Pupils’ spiritual, moral, social and cultural development is at the heart of the school’s work. Our six Christian values are well established across the year; they are understood by our children and are valued by everyone – children of all faiths and none. Staff, parents and pupils work together in a culture of care and encouragement so that a sense of hope is embedded. Leaders are successful in ensuring that all curriculum areas are carefully planned so that they explicitly encourage a respect for difference, diversity and ways of living. Pupils say that they feel safe to express their views in a culture of mutual respect.

Carefully targeted support is provided for children with specific emotional, social and behavioural issues. Interventions include 1: 1 emotional support and targeted group sessions. Our whole school community supports good mental health by working together to maintain a very positive school environment and a strong sense of belonging for all of our stakeholders. We support and engage families in every aspect of the life of the school.

The Inclusion Leader sets ambitious targets for disadvantaged SEND pupils. Only successful, research-based interventions which have been shown to make a measurable difference are used. These include NESSY, Third Space Learning and Reading Wise. Data shows us that they have been delivered effectively.

Curriculum and Enrichment – building Cultural Capital

Pupils are enthusiastic about extending their learning and ‘going the extra mile’ at school and at home. Pupils value learning and enjoy questioning, listening and responding creatively across a range of subjects. Extra-curricular activities support pupils’ learning well and are accessed by all in order to build cultural capital through widening experiences particularly for disadvantaged pupils. Engagement with the wider curriculum raises pupil self-motivation and self-confidence and impacts positively on academic performance.

Funded places are provided at after school clubs and musical tuition during the school day. Participation in a wide range of cultural and sports activities promotes healthy lifestyles and encourages pupils to honour commitments to others so that they recognise their role as responsible citizens.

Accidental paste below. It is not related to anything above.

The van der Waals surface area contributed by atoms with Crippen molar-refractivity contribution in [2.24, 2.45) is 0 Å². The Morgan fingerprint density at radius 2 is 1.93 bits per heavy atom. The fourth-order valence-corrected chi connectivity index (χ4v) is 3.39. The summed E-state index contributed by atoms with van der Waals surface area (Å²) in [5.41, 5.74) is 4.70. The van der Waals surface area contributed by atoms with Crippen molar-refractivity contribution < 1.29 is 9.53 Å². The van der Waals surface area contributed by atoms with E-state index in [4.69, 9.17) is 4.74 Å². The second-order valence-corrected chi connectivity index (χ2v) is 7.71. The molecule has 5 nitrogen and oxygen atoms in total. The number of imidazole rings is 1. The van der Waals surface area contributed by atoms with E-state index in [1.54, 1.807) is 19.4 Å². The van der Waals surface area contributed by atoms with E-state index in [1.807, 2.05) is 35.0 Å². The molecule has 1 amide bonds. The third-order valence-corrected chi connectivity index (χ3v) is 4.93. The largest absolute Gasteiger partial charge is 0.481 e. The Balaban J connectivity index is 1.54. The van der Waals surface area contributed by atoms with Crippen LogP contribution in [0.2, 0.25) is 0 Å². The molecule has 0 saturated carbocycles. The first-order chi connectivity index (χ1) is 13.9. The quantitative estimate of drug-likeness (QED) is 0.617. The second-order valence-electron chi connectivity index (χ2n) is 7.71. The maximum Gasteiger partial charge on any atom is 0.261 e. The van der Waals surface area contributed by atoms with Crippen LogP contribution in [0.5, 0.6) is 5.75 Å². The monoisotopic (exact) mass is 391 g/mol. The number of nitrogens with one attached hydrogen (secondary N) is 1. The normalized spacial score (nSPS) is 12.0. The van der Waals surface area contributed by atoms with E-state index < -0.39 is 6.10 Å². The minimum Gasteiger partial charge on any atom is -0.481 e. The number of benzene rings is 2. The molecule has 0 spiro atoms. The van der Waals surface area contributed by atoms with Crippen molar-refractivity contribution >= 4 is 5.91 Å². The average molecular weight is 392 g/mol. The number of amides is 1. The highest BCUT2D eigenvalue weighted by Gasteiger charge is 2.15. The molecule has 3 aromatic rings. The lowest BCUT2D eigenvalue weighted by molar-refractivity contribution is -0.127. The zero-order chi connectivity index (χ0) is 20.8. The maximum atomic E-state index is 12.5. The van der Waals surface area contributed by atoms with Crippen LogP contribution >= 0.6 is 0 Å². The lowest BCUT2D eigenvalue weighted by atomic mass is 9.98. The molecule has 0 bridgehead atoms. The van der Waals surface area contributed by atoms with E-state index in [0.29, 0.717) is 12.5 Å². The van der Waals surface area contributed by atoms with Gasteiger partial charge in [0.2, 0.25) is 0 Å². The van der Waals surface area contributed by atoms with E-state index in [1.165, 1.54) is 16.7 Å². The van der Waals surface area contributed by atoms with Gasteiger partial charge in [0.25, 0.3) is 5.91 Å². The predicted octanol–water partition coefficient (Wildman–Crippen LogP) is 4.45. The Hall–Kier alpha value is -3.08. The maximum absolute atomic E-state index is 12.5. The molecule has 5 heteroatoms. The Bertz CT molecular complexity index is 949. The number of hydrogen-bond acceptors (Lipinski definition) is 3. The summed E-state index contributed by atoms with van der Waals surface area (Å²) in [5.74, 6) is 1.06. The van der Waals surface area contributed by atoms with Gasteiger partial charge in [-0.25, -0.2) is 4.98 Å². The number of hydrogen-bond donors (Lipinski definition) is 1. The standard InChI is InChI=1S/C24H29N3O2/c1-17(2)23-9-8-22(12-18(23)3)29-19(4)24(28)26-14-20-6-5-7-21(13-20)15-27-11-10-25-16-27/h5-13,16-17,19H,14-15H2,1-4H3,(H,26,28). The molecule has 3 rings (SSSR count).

The development of children’s grit and determination is important to us at Horfield in order that all of our pupils develop the confidence, resilience and knowledge to keep themselves mentally healthy. One way in which we do this is through the provision of inclusive challenging experiences whereby children’s resilience is promoted such as KS2 residential camps which are accessed by all. 

Children are regularly given opportunities to visit key cultural venues in our city in order to develop cultural awareness, a pride in our city thereby enhancing the connectedness of the curriculum.

Family and Community

Teachers and our Family Support Worker work hard to establish a strong communicating partnership with our school families. This is greatly valued by parents and has a positive impact on children’s learning in the classroom.

A range of support is offered including:

  • Invitations to Coffee Mornings
  • More home visits
  • Advice on how to improve attendance /lateness
  • Homework clubs
  • Nutrition /Access to food banks
  • Care routines & behaviour strategies
  • Additional teaching demonstrations
  • Help completing official forms
  1. Evaluating Impact

Evidence is gathered by staff throughout the timespan of any interventions offered in order to ascertain whether they are working as well as they could. Staff carefully check to see whether interventions are having the desired effect on pupil progress.

Current Developments

Since January 2019, we have been involved in a project with an educational consultancy ‘Inclusion Expert’ and other local Bristol schools called ‘The Gap Project.’ It has been useful to learn from others and to share best practice.

 

 Please click on the link to read our Strategy document: PP strategy 2019 - 2020